"I'm absolutely ecstatically happy with it," the British middleweight told MMA Fighting earlier this week. "Words cannot describe."
Then again, when you look at what the six-year UFC veteran is making every time he steps in the cage, it's not hard to understand his enthusiasm. In his most recent bout against Jason "Mayhem" Miller in December, for example, Bisping pocketed a cool $425,000 for his TKO win, according to the official payouts reported by the Nevada State Athletic Commission. That figure included a win bonus of $150,000, but didn't factor in any money he may have earned through sponsorships or undisclosed bonuses.
In other words, Michael Bisping is doing just fine these days. That's why, when he saw the recent ESPN report and the ensuing online discussions about fighter compensation in the UFC, he found himself getting more than a little worked up about all the criticism he was hearing, he said.
"To be honest, it makes me mad, because people don't understand," said Bisping. "I've worked hard, and I get [the amount stipulated in the contract], but when Dana comes into the locker room and gives me a check afterwards, they don't have to do that. Far from it. I was already very happy with the money I was getting, but then they'll hand you another check on top of that and say, 'Well done...good job,' and there'll be another huge check inside the envelope."
Of course, few fighters would complain about making what Bisping makes to fight in the UFC. His per fight guarantee is among the highest in the organization for non-title holders. It's the guys further down the totem pole -- those making just a few grand to show and a few to win -- who most critics of the UFC's pay structure focus on.
But according to Bisping, even those fighters have no cause for complaint the way he sees it.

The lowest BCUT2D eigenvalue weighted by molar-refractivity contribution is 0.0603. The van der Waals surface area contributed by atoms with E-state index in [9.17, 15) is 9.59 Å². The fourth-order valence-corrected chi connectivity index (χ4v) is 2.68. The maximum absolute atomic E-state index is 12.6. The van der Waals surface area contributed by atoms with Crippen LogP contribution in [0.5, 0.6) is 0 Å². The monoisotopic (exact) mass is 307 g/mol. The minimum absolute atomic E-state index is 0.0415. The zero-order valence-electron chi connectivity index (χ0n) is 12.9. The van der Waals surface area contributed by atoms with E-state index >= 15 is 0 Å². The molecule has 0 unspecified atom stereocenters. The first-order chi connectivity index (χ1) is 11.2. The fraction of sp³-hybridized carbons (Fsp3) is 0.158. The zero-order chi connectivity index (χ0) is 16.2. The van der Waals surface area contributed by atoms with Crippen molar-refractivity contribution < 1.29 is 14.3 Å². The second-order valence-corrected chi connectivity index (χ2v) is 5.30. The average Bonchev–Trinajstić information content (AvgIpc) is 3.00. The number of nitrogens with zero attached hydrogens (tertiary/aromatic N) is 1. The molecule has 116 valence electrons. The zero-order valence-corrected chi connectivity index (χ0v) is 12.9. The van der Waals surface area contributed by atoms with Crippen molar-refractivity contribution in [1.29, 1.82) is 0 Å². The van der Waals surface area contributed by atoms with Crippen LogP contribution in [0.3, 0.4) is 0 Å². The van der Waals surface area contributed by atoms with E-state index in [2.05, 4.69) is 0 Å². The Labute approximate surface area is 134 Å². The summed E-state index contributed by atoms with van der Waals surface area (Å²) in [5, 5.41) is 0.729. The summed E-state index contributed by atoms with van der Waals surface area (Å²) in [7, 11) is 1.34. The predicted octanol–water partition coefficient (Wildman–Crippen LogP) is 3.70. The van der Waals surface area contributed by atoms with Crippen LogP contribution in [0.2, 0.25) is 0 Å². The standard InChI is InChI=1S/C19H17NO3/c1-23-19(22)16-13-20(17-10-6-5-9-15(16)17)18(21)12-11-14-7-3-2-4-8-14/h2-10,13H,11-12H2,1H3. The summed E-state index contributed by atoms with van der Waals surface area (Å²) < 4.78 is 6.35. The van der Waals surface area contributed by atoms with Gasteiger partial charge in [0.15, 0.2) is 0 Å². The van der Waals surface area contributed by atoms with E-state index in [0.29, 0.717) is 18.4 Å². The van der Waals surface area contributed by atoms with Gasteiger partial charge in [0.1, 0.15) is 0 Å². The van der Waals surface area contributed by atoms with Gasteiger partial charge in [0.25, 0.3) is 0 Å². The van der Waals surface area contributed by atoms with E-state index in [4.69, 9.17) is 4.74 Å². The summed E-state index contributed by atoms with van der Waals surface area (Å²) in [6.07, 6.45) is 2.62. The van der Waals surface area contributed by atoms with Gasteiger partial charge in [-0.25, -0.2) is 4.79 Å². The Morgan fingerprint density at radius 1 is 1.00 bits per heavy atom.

"When I was an up-and-coming fighter I used to fight in these sh---y little shows and make no money," he said. "I used to sleep in my car. I couldn't pay my bills. I had to work on the weekends. So if I had to go out now [as an incoming UFC fighter] and I had to win a few fights, make six [thousand dollars to show] and six [thousand dollars to win], that's $12,000, plus maybe two or three thousand more in sponsors, and fight three or four times a way, that's not bad money. I'd be able to pay my bills and train full-time."
It's more or less the same argument put forth in the UFC's video response to the ESPN Outside the Lines story. The basic thesis is the UFC is a venue for up-and-coming fighters to show their talent and gain some fan recognition, so they should see the meager starting pay as an investment and an opportunity, which is exactly how it's worked out for Bisping, he said.
"If you win, and you start getting some notoriety with the fans and put on a good show, your pay's going to quickly go up. You start at six and six because the UFC is running a business. It's not, 'Oh, this guy's good enough to be in the UFC? Let's pay him a quarter of a million dollars.' It's not like that. They'll pay you a decent amount just for showing up, and even that's a big jump up from the regional show that you're used to. If you do well, they'll take care of you. They'll probably give you a bonus backstage and you'll quickly be in a new contract with a significant pay raise. If you put on good shows, you'll find success."
The way Bisping sees it, it's that 'if' that makes all the difference. If you win, and if fans want to see you fight again, more money is on the way. If not, then maybe you didn't belong in the UFC to begin with.
For Bisping, it's a formula that's worked out perfectly so far. Like other Ultimate Fighter winners, he started out on the lower end of the pay scale. Now he's clocking six figures just for stepping in the cage.
"From my initial involvement with the UFC on, the UFC has done nothing but take great care of me and my family," said Bisping. "They've always gone above and beyond the call of duty. They really have. With bonuses, with care, if I ever have injuries they give me access to the best doctors and then pay for everything. Myself and my family, we're living a great lifestyle. ...I'm making more money in one fight than I could have in 20 years of my old job. So you'll never hear a bad word come out of my mouth about the UFC's pay structure."